A panic attack is a discrete period of fear or anxiety that has a rapid onset, reaches a peak within 10 minutes and in which at least four of 13 characteristic symptoms are experienced, including racing heart, chest pain, sweating, shaking, dizziness, flushing, stomach churning, faintness and breathlessness. Panic disorder is common in the general population with a lifetime prevalence of 1% to 4%. The treatment of panic disorder includes psychological and pharmacological interventions. Amongst pharmacological agents, antidepressants and benzodiazepines are the mainstay of treatment for panic disorder. Different classes of antidepressants have been compared; and the British Association for Psychopharmacology, and National Institute for Health and Care Excellence (NICE) consider antidepressants (mainly selective serotonin reuptake inhibitors (SSRIs)) as the first-line treatment for panic disorder, due to their more favourable adverse effect profile over monoamine oxidase inhibitors (MAOIs) and tricyclic antidepressants (TCAs). In addition to antidepressants, benzodiazepines are widely prescribed for the treatment of panic disorder.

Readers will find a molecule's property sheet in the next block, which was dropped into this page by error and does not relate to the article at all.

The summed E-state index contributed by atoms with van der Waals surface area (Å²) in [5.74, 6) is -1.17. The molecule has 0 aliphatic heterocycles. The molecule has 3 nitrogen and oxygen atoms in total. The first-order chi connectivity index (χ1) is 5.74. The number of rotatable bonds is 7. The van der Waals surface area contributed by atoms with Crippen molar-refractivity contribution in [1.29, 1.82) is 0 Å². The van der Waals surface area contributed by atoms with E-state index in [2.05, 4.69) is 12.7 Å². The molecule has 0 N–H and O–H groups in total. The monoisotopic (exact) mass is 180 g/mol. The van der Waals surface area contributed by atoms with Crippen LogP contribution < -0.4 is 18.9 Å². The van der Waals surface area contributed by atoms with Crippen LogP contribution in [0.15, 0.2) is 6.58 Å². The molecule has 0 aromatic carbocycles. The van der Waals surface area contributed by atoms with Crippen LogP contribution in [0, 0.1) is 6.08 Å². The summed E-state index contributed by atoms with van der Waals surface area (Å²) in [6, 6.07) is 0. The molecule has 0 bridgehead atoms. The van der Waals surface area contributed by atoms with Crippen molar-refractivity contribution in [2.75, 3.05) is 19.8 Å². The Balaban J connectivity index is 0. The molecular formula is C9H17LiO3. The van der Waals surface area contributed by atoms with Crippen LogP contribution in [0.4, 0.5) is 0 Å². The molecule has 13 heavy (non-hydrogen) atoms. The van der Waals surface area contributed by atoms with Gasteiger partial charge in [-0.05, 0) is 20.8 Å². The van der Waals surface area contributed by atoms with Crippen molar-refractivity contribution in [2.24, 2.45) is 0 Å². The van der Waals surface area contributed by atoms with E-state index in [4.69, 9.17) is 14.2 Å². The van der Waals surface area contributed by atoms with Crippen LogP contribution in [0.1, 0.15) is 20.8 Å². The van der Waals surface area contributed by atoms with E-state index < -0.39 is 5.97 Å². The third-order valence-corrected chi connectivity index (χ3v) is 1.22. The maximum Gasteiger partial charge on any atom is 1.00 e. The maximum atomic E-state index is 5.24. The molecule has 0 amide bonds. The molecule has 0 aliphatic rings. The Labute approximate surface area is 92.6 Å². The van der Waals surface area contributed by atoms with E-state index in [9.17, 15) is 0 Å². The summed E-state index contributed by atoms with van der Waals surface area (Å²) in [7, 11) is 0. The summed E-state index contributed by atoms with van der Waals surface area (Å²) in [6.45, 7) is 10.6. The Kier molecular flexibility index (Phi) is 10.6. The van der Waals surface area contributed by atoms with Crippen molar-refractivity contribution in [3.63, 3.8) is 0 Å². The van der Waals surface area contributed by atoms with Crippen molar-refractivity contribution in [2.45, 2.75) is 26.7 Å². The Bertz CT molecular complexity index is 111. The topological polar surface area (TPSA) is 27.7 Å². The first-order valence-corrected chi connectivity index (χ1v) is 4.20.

|Titolo:||Antidepressants and benzodiazepines for panic disorder in adults|
|Data di pubblicazione:||2016|
|Appare nelle tipologie:||01.01 Articolo in Rivista|